SNS in the News - March 11, 2004

Techies turn out for a sage of the e-mail age
By Marcus Gibson
Published: March 11 2004 18:41 | Last Updated: March 11 2004 18:41

Every Sunday evening, Mark Anderson sits down in a small office north of Seattle that looks out on the coast of Canada, four miles away, to write the next edition of a newsletter that has become required reading for know-it-all techies around the world.

His Strategic News Service, or SNS, launched in 1995, was probably the first subscription e-newsletter on the internet.

Today its mix of predictions, reports and sector overviews continues to intrigue regular readers, who include Michael Dell, founder of Dell Computers, and Craig Mundie, technology chief at Microsoft, as well as leading scientists and commentators.

Next week, some of his subscribers in the UK will have a chance to meet Mr Anderson when he visits London for a dinner at Home House, the entrepreneurs' club. Although they may have exchanged e-mails with him for years, it will be the first time many of them will have met him.

"This job was made for me," says 52-year-old Mr Anderson, who began writing SNS when he worked as a telecommunications consultant. "I needed 'smart' clients and I got fed up with copying and sending hundreds of pages of information in order to educate them about the world beyond their front doors." So he turned to e-mail.

In spite of its forward-looking content, however, his newsletter remains resolutely low-tech in appearance. It has no polished design, no colourful illustrations or graphics, just plain text in black-and-white, in a rather small typeface.

His subscribers, who he numbers "in the thousands", pay almost $500 (£280) a year for their weekly bulletins, enabling Mr Anderson to make a living from his e-publishing venture. His international outlook helps.

"He tries hard not to be US-centric - one of the few American commentators who appreciates there's a big world outside the lower 48 states," says Neil Gregory, director of business and enterprise at the London School of Economics and an SNS regular. "Many of the predictions put forward are provocative and spark strong debate."

Recently, readers received his Top 10 Predictions for 2004, which make stark reading, especially for western manufacturers.

"Those observers who think that China's domination of the global economy is still some comfortable decade or two away are in for a rough surprise," he wrote. "As China moves towards manufacturing the most advanced chips, leading the world in stem cell research, and exporting top-line value-added goods, that hoped-for buffer will turn into years - or months."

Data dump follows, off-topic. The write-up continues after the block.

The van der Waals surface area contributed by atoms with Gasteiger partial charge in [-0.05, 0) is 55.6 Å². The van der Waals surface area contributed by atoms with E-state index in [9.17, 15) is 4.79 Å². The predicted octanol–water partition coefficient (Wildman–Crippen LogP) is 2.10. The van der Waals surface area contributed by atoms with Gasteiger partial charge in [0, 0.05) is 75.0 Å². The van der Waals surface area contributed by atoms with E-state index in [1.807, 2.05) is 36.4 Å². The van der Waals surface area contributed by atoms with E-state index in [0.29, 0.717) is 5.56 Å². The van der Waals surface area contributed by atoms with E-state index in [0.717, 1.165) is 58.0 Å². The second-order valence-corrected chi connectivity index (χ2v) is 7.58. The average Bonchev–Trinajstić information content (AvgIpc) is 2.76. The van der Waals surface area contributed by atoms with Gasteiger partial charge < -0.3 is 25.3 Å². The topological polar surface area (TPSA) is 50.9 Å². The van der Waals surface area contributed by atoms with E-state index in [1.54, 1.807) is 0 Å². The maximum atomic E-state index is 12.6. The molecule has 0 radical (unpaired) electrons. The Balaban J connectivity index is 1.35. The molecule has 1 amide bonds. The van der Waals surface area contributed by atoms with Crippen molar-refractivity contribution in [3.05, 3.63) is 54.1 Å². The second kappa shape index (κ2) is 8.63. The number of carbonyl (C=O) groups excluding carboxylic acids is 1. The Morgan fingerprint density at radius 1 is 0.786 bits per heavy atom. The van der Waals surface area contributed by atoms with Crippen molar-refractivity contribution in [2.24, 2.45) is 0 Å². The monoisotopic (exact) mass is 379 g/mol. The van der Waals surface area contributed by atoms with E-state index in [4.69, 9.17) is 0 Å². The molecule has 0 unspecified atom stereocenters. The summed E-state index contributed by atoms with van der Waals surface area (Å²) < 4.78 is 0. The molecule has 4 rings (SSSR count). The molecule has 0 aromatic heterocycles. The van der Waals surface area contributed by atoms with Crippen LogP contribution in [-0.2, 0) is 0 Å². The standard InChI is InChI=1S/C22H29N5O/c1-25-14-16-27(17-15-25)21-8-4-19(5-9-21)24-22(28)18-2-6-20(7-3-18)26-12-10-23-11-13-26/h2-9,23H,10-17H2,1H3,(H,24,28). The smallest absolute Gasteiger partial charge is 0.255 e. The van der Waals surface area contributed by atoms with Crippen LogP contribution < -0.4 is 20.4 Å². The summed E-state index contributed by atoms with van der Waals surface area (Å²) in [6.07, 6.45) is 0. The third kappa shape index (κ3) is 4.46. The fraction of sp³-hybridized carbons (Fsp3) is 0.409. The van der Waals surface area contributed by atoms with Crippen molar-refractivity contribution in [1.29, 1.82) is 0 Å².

He is no Microsoft acolyte but remains an admirer of Bill Gates' strategic business skills. "We no longer live in a Microsoft World. This is probably hard for non-industry types to believe. Two years ago, it seemed as though MS were an inevitable juggernaut that would consume every technology market on the planet.

"Today, as a litany of successful new platforms arise, and as the definition of platforms changes, this seems much less of a threat."

His solution to web viruses is simple: no computers should be allowed to connect to the internet without up-to-date anti-virus software, and no internet service provider should provide an internet link until the computer is protected.

Next, 2004 will be the year that materials - "that dreary science" - will come of age. "And there's no obvious leader yet. It's an open game."

When talking about WiFi, Mr Anderson is a man possessed. "Don't underrate its power," he says. "It heralds universal remote working. It's all about portable computing, not mobile computing, but the cell phone operators don't understand the difference yet."

But SNS subscribers do not take such predictions lying down. His extremely well-informed readership floods his in-box with counter-arguments.

"If I'm wrong I find out about it in 18 seconds - via e-mail," says Mr Anderson.

Predictions "must live in the real world", he says, taking into account all of the relevant factors: geopolitics, personalities, basic trends and demographics.

It is this trait that appeals to SNS members such as Admiral Bill Owens, once vice-chairman of the US joint chiefs of staff. "I get other newsletters, including some very expensive ones from the investment bank community," he says. "But none are as good. It's not just about technology, but much else. It's built on a coalescence of thoughts."

What tips does Mr Anderson have for the humble personal computer user?

"Get a second screen," he insists. "For only $500 you can increase your productivity by 15 per cent - because we tend to do two things at once." However, he admits to struggling along with one screen himself - another might block out his cherished view of Canada.